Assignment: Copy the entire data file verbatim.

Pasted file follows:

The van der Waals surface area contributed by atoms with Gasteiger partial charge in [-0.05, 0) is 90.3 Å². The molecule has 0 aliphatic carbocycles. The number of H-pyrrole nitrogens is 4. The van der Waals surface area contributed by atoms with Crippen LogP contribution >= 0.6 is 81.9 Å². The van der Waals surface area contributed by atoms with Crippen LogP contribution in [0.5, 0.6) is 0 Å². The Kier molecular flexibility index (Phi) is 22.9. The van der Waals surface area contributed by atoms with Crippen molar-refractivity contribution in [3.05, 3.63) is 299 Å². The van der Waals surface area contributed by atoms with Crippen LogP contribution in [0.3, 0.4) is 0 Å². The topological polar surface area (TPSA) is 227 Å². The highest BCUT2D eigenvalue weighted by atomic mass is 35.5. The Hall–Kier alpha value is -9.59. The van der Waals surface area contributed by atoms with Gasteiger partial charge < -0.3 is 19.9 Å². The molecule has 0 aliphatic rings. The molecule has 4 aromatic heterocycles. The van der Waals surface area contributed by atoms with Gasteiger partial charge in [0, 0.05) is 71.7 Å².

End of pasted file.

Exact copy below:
The van der Waals surface area contributed by atoms with Gasteiger partial charge in [-0.05, 0) is 90.3 Å². The molecule has 0 aliphatic carbocycles. The number of H-pyrrole nitrogens is 4. The van der Waals surface area contributed by atoms with Crippen LogP contribution >= 0.6 is 81.9 Å². The van der Waals surface area contributed by atoms with Crippen LogP contribution in [0.5, 0.6) is 0 Å². The Kier molecular flexibility index (Phi) is 22.9. The van der Waals surface area contributed by atoms with Crippen molar-refractivity contribution in [3.05, 3.63) is 299 Å². The van der Waals surface area contributed by atoms with Crippen LogP contribution in [0.3, 0.4) is 0 Å². The topological polar surface area (TPSA) is 227 Å². The highest BCUT2D eigenvalue weighted by atomic mass is 35.5. The Hall–Kier alpha value is -9.59. The van der Waals surface area contributed by atoms with Gasteiger partial charge < -0.3 is 19.9 Å². The molecule has 0 aliphatic rings. The molecule has 4 aromatic heterocycles. The van der Waals surface area contributed by atoms with Gasteiger partial charge in [0, 0.05) is 71.7 Å².